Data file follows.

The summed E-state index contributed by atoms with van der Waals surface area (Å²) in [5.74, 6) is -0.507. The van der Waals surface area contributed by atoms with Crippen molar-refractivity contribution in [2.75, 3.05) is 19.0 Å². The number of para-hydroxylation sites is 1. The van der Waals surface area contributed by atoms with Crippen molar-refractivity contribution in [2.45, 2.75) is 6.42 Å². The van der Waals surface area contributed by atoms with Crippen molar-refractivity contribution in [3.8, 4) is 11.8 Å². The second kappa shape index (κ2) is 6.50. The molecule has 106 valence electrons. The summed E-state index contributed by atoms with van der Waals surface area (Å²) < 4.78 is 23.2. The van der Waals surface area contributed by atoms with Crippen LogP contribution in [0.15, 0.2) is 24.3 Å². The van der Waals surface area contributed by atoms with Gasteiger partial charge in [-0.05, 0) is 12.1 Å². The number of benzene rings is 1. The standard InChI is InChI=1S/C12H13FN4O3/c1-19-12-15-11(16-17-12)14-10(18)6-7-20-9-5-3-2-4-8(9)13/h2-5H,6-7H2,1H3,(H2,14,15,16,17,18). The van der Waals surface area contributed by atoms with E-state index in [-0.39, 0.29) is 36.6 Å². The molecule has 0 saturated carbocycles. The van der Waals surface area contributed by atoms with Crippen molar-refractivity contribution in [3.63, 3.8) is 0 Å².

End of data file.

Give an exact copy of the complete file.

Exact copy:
The summed E-state index contributed by atoms with van der Waals surface area (Å²) in [5.74, 6) is -0.507. The van der Waals surface area contributed by atoms with Crippen molar-refractivity contribution in [2.75, 3.05) is 19.0 Å². The number of para-hydroxylation sites is 1. The van der Waals surface area contributed by atoms with Crippen molar-refractivity contribution in [2.45, 2.75) is 6.42 Å². The van der Waals surface area contributed by atoms with Crippen molar-refractivity contribution in [3.8, 4) is 11.8 Å². The second kappa shape index (κ2) is 6.50. The molecule has 106 valence electrons. The summed E-state index contributed by atoms with van der Waals surface area (Å²) < 4.78 is 23.2. The van der Waals surface area contributed by atoms with Crippen LogP contribution in [0.15, 0.2) is 24.3 Å². The van der Waals surface area contributed by atoms with Gasteiger partial charge in [-0.05, 0) is 12.1 Å². The number of benzene rings is 1. The standard InChI is InChI=1S/C12H13FN4O3/c1-19-12-15-11(16-17-12)14-10(18)6-7-20-9-5-3-2-4-8(9)13/h2-5H,6-7H2,1H3,(H2,14,15,16,17,18). The van der Waals surface area contributed by atoms with E-state index in [-0.39, 0.29) is 36.6 Å². The molecule has 0 saturated carbocycles. The van der Waals surface area contributed by atoms with Crippen molar-refractivity contribution in [3.63, 3.8) is 0 Å².